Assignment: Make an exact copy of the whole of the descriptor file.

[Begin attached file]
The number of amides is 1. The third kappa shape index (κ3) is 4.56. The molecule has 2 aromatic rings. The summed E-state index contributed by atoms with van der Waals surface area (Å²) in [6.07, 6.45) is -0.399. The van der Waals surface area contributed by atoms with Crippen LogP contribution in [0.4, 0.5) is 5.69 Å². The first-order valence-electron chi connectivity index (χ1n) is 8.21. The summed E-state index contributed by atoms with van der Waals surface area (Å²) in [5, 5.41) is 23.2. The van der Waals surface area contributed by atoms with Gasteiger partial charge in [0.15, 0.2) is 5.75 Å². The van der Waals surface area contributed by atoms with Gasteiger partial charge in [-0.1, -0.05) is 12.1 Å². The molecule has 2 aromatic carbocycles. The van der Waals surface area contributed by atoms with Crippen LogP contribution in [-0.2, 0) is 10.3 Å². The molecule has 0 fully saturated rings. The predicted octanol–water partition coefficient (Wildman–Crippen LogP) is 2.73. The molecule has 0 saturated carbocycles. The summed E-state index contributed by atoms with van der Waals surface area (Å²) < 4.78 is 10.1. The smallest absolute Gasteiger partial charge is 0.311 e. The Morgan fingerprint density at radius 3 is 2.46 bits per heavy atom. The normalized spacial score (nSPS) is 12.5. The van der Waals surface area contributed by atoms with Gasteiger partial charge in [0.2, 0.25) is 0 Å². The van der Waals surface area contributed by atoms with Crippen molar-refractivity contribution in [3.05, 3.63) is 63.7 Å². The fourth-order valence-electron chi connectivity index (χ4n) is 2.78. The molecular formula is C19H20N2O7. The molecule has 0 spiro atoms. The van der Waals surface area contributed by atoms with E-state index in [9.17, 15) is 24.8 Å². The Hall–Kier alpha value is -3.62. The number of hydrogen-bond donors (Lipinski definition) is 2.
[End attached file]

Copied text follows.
The number of amides is 1. The third kappa shape index (κ3) is 4.56. The molecule has 2 aromatic rings. The summed E-state index contributed by atoms with van der Waals surface area (Å²) in [6.07, 6.45) is -0.399. The van der Waals surface area contributed by atoms with Crippen LogP contribution in [0.4, 0.5) is 5.69 Å². The first-order valence-electron chi connectivity index (χ1n) is 8.21. The summed E-state index contributed by atoms with van der Waals surface area (Å²) in [5, 5.41) is 23.2. The van der Waals surface area contributed by atoms with Gasteiger partial charge in [0.15, 0.2) is 5.75 Å². The van der Waals surface area contributed by atoms with Gasteiger partial charge in [-0.1, -0.05) is 12.1 Å². The molecule has 2 aromatic carbocycles. The van der Waals surface area contributed by atoms with Crippen LogP contribution in [-0.2, 0) is 10.3 Å². The molecule has 0 fully saturated rings. The predicted octanol–water partition coefficient (Wildman–Crippen LogP) is 2.73. The molecule has 0 saturated carbocycles. The summed E-state index contributed by atoms with van der Waals surface area (Å²) < 4.78 is 10.1. The smallest absolute Gasteiger partial charge is 0.311 e. The Morgan fingerprint density at radius 3 is 2.46 bits per heavy atom. The normalized spacial score (nSPS) is 12.5. The van der Waals surface area contributed by atoms with Gasteiger partial charge in [0.2, 0.25) is 0 Å². The van der Waals surface area contributed by atoms with Crippen molar-refractivity contribution in [3.05, 3.63) is 63.7 Å². The fourth-order valence-electron chi connectivity index (χ4n) is 2.78. The molecular formula is C19H20N2O7. The molecule has 0 spiro atoms. The van der Waals surface area contributed by atoms with E-state index in [9.17, 15) is 24.8 Å². The Hall–Kier alpha value is -3.62. The number of hydrogen-bond donors (Lipinski definition) is 2.